U.S.: Ex-Judge Pleads Guilty in Major Social Security Fraud Case

A former judge pleaded guilty on Friday for taking money from a Kentucky lawyer to approve hundreds of fraudulent disability cases in a scheme that stripped the government of more than US$550 million in disability payments, the Washington Times reported.

Social Security Administration OfficeU.S. Social Security Administration (Photo: SSA-OIG)David B. Daugherty, 81, who was once an administrative law judge, approved more than 1,700 bogus disability cases filed by Eric C. Conn, a lawyer in eastern Kentucky, obligating the government to pay out more than half a billion dollars in lifetime benefits.

Conn, who dubbed himself “Mr. Social Security,” collected more than $7 million in payments for filing bogus applications from 2004 to 2011, and paid Daugherty $609,000 during that time.

"This admission that a judge in a position of trust took over a half-million dollars in cash from a crooked lawyer is outrageous," said Sam Johnson, a member of the U.S. House of Representatives.

"This case proves once again that more needs to be done to stop disability fraud across America. I’m committed to working with my colleagues to help protect taxpayer dollars and prevent disability fraud."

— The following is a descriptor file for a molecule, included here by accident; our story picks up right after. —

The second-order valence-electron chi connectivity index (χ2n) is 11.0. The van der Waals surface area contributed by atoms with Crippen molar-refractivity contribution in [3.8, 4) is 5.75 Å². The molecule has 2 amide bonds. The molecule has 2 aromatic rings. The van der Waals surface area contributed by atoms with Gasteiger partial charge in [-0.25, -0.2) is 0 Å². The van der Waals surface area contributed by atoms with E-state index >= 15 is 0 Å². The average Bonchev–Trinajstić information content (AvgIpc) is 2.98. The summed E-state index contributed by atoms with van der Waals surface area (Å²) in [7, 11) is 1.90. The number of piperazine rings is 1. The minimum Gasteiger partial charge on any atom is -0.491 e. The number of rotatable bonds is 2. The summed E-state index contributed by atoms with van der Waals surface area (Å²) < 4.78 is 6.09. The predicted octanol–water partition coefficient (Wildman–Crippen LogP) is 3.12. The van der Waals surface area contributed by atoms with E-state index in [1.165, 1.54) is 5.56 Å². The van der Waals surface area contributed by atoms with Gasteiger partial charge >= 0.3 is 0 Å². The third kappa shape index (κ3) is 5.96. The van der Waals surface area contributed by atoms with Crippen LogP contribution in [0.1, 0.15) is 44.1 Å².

Conn pleaded guilty earlier this year for submitting false IQ tests and having a doctor who worked for him stamp bogus medical diagnosis for many of his clients.

He has agreed to pay US$5.7 million to the government and US$45.5 million to the Social Security Administration. His sentencing is scheduled for July where he could face up to 12 years in prison.

Daugherty, who was arrested in April, will pay the government US$609,000 and faces a maximum of four years in prison. He will be sentenced in August.

Disability fraud appears to be on the rise, with some of the biggest scams being detected in recent years such as the 2014 scheme involving 100 ex-police officers and firemen who filed false mental illness claims in order to receive federal benefits costing the Social Security system hundreds of millions of dollars.